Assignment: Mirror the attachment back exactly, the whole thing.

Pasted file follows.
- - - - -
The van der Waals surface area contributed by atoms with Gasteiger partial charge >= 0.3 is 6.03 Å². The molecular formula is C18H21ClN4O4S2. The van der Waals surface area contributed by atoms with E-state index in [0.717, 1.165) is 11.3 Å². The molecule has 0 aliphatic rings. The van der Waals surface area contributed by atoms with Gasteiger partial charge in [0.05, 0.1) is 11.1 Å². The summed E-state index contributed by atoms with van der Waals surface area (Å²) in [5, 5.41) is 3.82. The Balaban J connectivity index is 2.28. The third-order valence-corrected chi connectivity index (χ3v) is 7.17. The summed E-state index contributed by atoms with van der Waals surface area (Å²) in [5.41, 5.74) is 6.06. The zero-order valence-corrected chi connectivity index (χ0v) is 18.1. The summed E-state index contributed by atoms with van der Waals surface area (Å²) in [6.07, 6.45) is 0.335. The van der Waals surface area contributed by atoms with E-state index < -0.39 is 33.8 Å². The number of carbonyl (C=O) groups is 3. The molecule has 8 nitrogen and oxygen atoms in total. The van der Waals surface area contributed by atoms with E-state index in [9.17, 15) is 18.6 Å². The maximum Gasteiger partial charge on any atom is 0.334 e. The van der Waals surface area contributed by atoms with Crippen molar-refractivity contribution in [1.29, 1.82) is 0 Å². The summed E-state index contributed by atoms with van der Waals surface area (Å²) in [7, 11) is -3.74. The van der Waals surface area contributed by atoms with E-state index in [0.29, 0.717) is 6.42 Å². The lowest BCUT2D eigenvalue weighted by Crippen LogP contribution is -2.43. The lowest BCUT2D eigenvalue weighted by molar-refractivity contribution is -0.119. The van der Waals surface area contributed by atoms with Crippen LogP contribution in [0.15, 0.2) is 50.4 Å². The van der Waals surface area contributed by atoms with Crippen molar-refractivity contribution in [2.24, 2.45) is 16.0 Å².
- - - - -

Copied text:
The van der Waals surface area contributed by atoms with Gasteiger partial charge >= 0.3 is 6.03 Å². The molecular formula is C18H21ClN4O4S2. The van der Waals surface area contributed by atoms with E-state index in [0.717, 1.165) is 11.3 Å². The molecule has 0 aliphatic rings. The van der Waals surface area contributed by atoms with Gasteiger partial charge in [0.05, 0.1) is 11.1 Å². The summed E-state index contributed by atoms with van der Waals surface area (Å²) in [5, 5.41) is 3.82. The Balaban J connectivity index is 2.28. The third-order valence-corrected chi connectivity index (χ3v) is 7.17. The summed E-state index contributed by atoms with van der Waals surface area (Å²) in [5.41, 5.74) is 6.06. The zero-order valence-corrected chi connectivity index (χ0v) is 18.1. The summed E-state index contributed by atoms with van der Waals surface area (Å²) in [6.07, 6.45) is 0.335. The van der Waals surface area contributed by atoms with E-state index < -0.39 is 33.8 Å². The number of carbonyl (C=O) groups is 3. The molecule has 8 nitrogen and oxygen atoms in total. The van der Waals surface area contributed by atoms with E-state index in [9.17, 15) is 18.6 Å². The maximum Gasteiger partial charge on any atom is 0.334 e. The van der Waals surface area contributed by atoms with Crippen molar-refractivity contribution in [1.29, 1.82) is 0 Å². The summed E-state index contributed by atoms with van der Waals surface area (Å²) in [7, 11) is -3.74. The van der Waals surface area contributed by atoms with E-state index in [0.29, 0.717) is 6.42 Å². The lowest BCUT2D eigenvalue weighted by Crippen LogP contribution is -2.43. The lowest BCUT2D eigenvalue weighted by molar-refractivity contribution is -0.119. The van der Waals surface area contributed by atoms with Crippen LogP contribution in [0.15, 0.2) is 50.4 Å². The van der Waals surface area contributed by atoms with Crippen molar-refractivity contribution in [2.24, 2.45) is 16.0 Å².